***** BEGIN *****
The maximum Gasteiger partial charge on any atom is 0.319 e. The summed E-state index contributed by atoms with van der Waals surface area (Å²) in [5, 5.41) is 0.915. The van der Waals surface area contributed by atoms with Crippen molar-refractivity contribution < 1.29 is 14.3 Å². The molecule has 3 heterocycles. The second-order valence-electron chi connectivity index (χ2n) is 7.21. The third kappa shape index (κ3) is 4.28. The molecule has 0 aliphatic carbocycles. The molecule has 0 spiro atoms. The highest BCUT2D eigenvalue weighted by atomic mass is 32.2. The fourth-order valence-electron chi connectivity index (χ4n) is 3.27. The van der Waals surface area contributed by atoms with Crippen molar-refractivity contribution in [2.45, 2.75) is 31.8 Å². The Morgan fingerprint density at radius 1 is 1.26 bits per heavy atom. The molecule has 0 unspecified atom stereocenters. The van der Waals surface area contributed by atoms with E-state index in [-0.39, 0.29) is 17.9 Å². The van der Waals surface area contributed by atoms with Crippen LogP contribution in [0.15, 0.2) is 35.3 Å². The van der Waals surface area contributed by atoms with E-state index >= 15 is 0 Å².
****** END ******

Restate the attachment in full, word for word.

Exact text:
The maximum Gasteiger partial charge on any atom is 0.319 e. The summed E-state index contributed by atoms with van der Waals surface area (Å²) in [5, 5.41) is 0.915. The van der Waals surface area contributed by atoms with Crippen molar-refractivity contribution < 1.29 is 14.3 Å². The molecule has 3 heterocycles. The second-order valence-electron chi connectivity index (χ2n) is 7.21. The third kappa shape index (κ3) is 4.28. The molecule has 0 aliphatic carbocycles. The molecule has 0 spiro atoms. The highest BCUT2D eigenvalue weighted by atomic mass is 32.2. The fourth-order valence-electron chi connectivity index (χ4n) is 3.27. The van der Waals surface area contributed by atoms with Crippen molar-refractivity contribution in [2.45, 2.75) is 31.8 Å². The Morgan fingerprint density at radius 1 is 1.26 bits per heavy atom. The molecule has 0 unspecified atom stereocenters. The van der Waals surface area contributed by atoms with E-state index in [-0.39, 0.29) is 17.9 Å². The van der Waals surface area contributed by atoms with Crippen LogP contribution in [0.15, 0.2) is 35.3 Å². The van der Waals surface area contributed by atoms with E-state index >= 15 is 0 Å².